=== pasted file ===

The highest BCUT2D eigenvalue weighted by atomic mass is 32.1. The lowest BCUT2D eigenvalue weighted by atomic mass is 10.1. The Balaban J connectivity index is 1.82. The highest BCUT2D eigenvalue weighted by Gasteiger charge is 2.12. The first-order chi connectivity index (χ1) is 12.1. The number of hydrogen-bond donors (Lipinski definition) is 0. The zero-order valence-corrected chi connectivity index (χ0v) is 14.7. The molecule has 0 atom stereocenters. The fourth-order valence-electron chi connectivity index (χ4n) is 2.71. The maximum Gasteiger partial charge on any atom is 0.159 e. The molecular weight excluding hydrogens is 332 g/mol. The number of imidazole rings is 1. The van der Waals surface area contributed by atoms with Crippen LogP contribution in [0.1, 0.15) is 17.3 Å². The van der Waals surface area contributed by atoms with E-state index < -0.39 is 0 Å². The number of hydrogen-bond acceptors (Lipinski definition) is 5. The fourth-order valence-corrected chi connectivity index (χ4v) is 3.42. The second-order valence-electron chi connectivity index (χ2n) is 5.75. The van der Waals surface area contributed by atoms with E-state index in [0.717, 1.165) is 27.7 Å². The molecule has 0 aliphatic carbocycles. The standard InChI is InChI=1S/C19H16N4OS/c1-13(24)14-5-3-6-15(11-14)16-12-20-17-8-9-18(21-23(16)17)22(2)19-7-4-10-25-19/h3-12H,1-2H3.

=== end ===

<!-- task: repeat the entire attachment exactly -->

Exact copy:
The highest BCUT2D eigenvalue weighted by atomic mass is 32.1. The lowest BCUT2D eigenvalue weighted by atomic mass is 10.1. The Balaban J connectivity index is 1.82. The highest BCUT2D eigenvalue weighted by Gasteiger charge is 2.12. The first-order chi connectivity index (χ1) is 12.1. The number of hydrogen-bond donors (Lipinski definition) is 0. The zero-order valence-corrected chi connectivity index (χ0v) is 14.7. The molecule has 0 atom stereocenters. The fourth-order valence-electron chi connectivity index (χ4n) is 2.71. The maximum Gasteiger partial charge on any atom is 0.159 e. The molecular weight excluding hydrogens is 332 g/mol. The number of imidazole rings is 1. The van der Waals surface area contributed by atoms with Crippen LogP contribution in [0.1, 0.15) is 17.3 Å². The van der Waals surface area contributed by atoms with E-state index < -0.39 is 0 Å². The number of hydrogen-bond acceptors (Lipinski definition) is 5. The fourth-order valence-corrected chi connectivity index (χ4v) is 3.42. The second-order valence-electron chi connectivity index (χ2n) is 5.75. The van der Waals surface area contributed by atoms with E-state index in [0.717, 1.165) is 27.7 Å². The molecule has 0 aliphatic carbocycles. The standard InChI is InChI=1S/C19H16N4OS/c1-13(24)14-5-3-6-15(11-14)16-12-20-17-8-9-18(21-23(16)17)22(2)19-7-4-10-25-19/h3-12H,1-2H3.